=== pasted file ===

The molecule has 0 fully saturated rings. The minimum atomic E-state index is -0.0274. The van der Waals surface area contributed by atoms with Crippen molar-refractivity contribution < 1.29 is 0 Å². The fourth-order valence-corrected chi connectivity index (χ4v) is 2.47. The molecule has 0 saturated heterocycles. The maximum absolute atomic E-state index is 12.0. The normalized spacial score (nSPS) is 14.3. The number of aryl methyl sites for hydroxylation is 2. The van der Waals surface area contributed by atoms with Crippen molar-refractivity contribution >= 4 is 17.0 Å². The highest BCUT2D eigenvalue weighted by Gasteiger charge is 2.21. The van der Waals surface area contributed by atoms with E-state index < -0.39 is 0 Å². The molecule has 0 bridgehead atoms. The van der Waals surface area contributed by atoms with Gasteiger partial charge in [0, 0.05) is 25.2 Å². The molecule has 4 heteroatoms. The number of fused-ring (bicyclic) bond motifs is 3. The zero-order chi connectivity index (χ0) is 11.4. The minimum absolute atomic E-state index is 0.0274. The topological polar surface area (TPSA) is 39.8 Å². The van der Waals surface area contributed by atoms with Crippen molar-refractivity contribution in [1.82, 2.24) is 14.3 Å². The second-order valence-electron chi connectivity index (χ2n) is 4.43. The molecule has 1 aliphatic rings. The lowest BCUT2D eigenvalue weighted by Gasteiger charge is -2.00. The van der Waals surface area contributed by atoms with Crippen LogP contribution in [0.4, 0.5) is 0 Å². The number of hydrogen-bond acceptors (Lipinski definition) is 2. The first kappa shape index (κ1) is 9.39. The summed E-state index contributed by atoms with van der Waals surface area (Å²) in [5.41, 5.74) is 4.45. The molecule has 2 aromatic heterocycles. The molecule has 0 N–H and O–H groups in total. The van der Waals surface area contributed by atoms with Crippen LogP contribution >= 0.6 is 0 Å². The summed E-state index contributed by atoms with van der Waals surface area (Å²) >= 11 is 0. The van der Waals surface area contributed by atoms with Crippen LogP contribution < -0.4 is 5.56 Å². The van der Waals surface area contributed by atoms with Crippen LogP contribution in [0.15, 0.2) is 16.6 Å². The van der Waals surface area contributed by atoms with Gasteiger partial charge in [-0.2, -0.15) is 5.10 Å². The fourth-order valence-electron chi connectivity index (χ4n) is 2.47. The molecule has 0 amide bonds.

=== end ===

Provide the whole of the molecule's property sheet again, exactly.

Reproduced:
The molecule has 0 fully saturated rings. The minimum atomic E-state index is -0.0274. The van der Waals surface area contributed by atoms with Crippen molar-refractivity contribution < 1.29 is 0 Å². The fourth-order valence-corrected chi connectivity index (χ4v) is 2.47. The molecule has 0 saturated heterocycles. The maximum absolute atomic E-state index is 12.0. The normalized spacial score (nSPS) is 14.3. The number of aryl methyl sites for hydroxylation is 2. The van der Waals surface area contributed by atoms with Crippen molar-refractivity contribution >= 4 is 17.0 Å². The highest BCUT2D eigenvalue weighted by Gasteiger charge is 2.21. The van der Waals surface area contributed by atoms with E-state index < -0.39 is 0 Å². The molecule has 0 bridgehead atoms. The van der Waals surface area contributed by atoms with Gasteiger partial charge in [0, 0.05) is 25.2 Å². The molecule has 4 heteroatoms. The number of fused-ring (bicyclic) bond motifs is 3. The zero-order chi connectivity index (χ0) is 11.4. The minimum absolute atomic E-state index is 0.0274. The topological polar surface area (TPSA) is 39.8 Å². The van der Waals surface area contributed by atoms with Crippen molar-refractivity contribution in [1.82, 2.24) is 14.3 Å². The second-order valence-electron chi connectivity index (χ2n) is 4.43. The molecule has 1 aliphatic rings. The lowest BCUT2D eigenvalue weighted by Gasteiger charge is -2.00. The van der Waals surface area contributed by atoms with Crippen LogP contribution in [0.4, 0.5) is 0 Å². The number of hydrogen-bond acceptors (Lipinski definition) is 2. The first kappa shape index (κ1) is 9.39. The summed E-state index contributed by atoms with van der Waals surface area (Å²) in [5.41, 5.74) is 4.45. The molecule has 2 aromatic heterocycles. The molecule has 0 N–H and O–H groups in total. The van der Waals surface area contributed by atoms with Crippen LogP contribution >= 0.6 is 0 Å². The summed E-state index contributed by atoms with van der Waals surface area (Å²) >= 11 is 0. The van der Waals surface area contributed by atoms with Crippen LogP contribution < -0.4 is 5.56 Å². The van der Waals surface area contributed by atoms with Crippen LogP contribution in [0.15, 0.2) is 16.6 Å². The van der Waals surface area contributed by atoms with Gasteiger partial charge in [-0.2, -0.15) is 5.10 Å². The fourth-order valence-electron chi connectivity index (χ4n) is 2.47. The molecule has 0 amide bonds.